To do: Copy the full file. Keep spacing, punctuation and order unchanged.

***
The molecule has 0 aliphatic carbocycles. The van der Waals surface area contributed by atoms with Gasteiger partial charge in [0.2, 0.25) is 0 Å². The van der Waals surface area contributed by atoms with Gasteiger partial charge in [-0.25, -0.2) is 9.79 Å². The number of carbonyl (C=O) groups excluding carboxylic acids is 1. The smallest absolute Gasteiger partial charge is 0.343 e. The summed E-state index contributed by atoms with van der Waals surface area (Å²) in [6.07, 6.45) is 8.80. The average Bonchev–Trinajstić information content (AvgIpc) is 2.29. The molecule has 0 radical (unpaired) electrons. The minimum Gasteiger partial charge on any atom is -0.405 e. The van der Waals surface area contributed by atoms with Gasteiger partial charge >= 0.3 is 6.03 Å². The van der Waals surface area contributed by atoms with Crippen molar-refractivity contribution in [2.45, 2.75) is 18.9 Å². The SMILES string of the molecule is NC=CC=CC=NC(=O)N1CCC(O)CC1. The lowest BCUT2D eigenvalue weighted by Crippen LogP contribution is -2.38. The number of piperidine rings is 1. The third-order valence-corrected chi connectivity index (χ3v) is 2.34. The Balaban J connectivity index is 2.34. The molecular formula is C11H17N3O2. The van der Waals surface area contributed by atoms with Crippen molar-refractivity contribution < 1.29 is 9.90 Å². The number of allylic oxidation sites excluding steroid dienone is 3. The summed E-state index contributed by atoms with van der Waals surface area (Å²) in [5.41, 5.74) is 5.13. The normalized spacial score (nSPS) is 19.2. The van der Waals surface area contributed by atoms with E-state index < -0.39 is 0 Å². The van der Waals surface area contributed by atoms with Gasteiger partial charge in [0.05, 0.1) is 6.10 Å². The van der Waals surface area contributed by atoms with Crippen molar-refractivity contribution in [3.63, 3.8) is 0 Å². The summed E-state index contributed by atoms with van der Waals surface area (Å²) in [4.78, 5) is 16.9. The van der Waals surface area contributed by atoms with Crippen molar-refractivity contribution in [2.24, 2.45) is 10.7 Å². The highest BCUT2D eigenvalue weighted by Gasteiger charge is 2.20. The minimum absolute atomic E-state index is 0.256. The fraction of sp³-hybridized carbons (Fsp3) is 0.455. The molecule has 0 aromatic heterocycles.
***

The molecule has 0 aliphatic carbocycles. The van der Waals surface area contributed by atoms with Gasteiger partial charge in [0.2, 0.25) is 0 Å². The van der Waals surface area contributed by atoms with Gasteiger partial charge in [-0.25, -0.2) is 9.79 Å². The number of carbonyl (C=O) groups excluding carboxylic acids is 1. The smallest absolute Gasteiger partial charge is 0.343 e. The summed E-state index contributed by atoms with van der Waals surface area (Å²) in [6.07, 6.45) is 8.80. The average Bonchev–Trinajstić information content (AvgIpc) is 2.29. The molecule has 0 radical (unpaired) electrons. The minimum Gasteiger partial charge on any atom is -0.405 e. The van der Waals surface area contributed by atoms with Gasteiger partial charge >= 0.3 is 6.03 Å². The van der Waals surface area contributed by atoms with Crippen molar-refractivity contribution in [2.45, 2.75) is 18.9 Å². The SMILES string of the molecule is NC=CC=CC=NC(=O)N1CCC(O)CC1. The lowest BCUT2D eigenvalue weighted by Crippen LogP contribution is -2.38. The number of piperidine rings is 1. The third-order valence-corrected chi connectivity index (χ3v) is 2.34. The Balaban J connectivity index is 2.34. The molecular formula is C11H17N3O2. The van der Waals surface area contributed by atoms with Crippen molar-refractivity contribution < 1.29 is 9.90 Å². The number of allylic oxidation sites excluding steroid dienone is 3. The summed E-state index contributed by atoms with van der Waals surface area (Å²) in [5.41, 5.74) is 5.13. The normalized spacial score (nSPS) is 19.2. The van der Waals surface area contributed by atoms with E-state index < -0.39 is 0 Å². The van der Waals surface area contributed by atoms with Gasteiger partial charge in [0.05, 0.1) is 6.10 Å². The van der Waals surface area contributed by atoms with Crippen molar-refractivity contribution in [3.63, 3.8) is 0 Å². The summed E-state index contributed by atoms with van der Waals surface area (Å²) in [4.78, 5) is 16.9. The van der Waals surface area contributed by atoms with Crippen molar-refractivity contribution in [2.24, 2.45) is 10.7 Å². The highest BCUT2D eigenvalue weighted by Gasteiger charge is 2.20. The minimum absolute atomic E-state index is 0.256. The fraction of sp³-hybridized carbons (Fsp3) is 0.455. The molecule has 0 aromatic heterocycles.